Pressing the White Balance button allows you to choose from Auto, Daylight, Shade, Cloudy, Tungsten, White Fluorescent, Flash and Custom, followed by the option to manually enter a colour temperature from 2500 to 10000 Kelvin. White Balance correction and bracketing is also available.
Sharpness, Contrast, Saturation and Colour Tone are applied using a number of Picture Styles: for colour photography, you have the choice of Standard, Portrait, Landscape, Neutral and Faithful, while a further Monochrome option offers four filter and four toning effects. Contrast, Saturation and Colour Tone can be adjusted in a new wider range of +/-4, while Sharpness is offered from 0 to 7. While it’s possible to tweak these presets or configure your own with the three custom modes in-camera, software supplied with EOS 50D lets you create and edit precision Picture Styles to your absolute requirements – just like the EOS 40D and 450D / XSi before it.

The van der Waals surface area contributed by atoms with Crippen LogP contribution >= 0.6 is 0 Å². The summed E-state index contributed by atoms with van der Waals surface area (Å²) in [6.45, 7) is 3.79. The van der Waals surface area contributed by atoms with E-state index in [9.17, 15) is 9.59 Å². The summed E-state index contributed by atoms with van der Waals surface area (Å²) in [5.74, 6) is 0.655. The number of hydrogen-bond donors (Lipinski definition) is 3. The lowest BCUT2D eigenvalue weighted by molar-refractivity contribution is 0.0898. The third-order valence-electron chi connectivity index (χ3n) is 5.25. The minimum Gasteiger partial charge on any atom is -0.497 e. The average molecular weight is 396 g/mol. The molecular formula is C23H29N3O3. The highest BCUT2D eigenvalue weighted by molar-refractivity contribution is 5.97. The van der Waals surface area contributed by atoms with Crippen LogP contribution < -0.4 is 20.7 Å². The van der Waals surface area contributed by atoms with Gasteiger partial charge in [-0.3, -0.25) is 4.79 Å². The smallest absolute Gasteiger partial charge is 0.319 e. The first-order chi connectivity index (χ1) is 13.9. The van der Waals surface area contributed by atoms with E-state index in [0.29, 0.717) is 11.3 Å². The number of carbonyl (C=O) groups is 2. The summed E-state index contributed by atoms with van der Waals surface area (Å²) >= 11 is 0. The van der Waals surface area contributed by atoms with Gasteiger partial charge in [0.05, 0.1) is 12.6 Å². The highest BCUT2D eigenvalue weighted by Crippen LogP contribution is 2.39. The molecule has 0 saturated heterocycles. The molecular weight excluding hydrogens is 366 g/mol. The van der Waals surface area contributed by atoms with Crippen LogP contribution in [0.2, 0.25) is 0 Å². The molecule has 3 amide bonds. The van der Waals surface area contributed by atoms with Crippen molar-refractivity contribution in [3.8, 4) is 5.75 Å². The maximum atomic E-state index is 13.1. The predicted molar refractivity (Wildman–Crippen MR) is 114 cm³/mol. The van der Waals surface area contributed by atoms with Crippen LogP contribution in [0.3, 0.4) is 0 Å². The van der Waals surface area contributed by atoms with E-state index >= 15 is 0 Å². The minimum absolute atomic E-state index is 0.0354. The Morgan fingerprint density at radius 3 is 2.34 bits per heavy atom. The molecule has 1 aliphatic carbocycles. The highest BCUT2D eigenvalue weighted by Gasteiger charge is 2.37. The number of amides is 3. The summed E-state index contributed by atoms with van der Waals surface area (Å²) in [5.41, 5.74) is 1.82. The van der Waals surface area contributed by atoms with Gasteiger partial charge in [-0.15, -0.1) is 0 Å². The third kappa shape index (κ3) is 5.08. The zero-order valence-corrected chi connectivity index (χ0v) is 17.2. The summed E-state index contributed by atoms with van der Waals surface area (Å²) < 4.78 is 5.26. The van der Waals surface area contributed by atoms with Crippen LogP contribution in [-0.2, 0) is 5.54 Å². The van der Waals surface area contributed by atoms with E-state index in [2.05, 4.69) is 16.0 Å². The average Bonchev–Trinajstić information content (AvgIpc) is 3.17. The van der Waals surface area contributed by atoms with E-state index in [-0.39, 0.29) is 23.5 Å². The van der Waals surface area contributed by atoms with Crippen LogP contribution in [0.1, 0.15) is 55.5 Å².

We used the default Standard Picture Style for all our sample images, and found it delivered a natural-looking balance which was neither overly punchy, nor too restrained. Like most of Canon’s recent DSLRs, the output is very smooth and can handle additional sharpening if you prefer a crisper results.
Leveraging the EOS 50D’s 14-bit A-D conversion is the Highlight Tone Priority (HTP) option, inherited from the EOS 40D and 450D / XSi and buried away in one of the custom function menus; it’s disabled by default. According to Canon, this improves the highlight detail by expanding the dynamic range from the standard 18% grey to bright highlights. This option is only available between 200 and 3200 ISO and Canon warns noise could be increased in shadow areas. New to the EOS 50D are ‘D+’ icons to indicate Highlight Tone Priority in the viewfinder and on both the upper and rear screens, so you should be in no doubt when it’s enabled.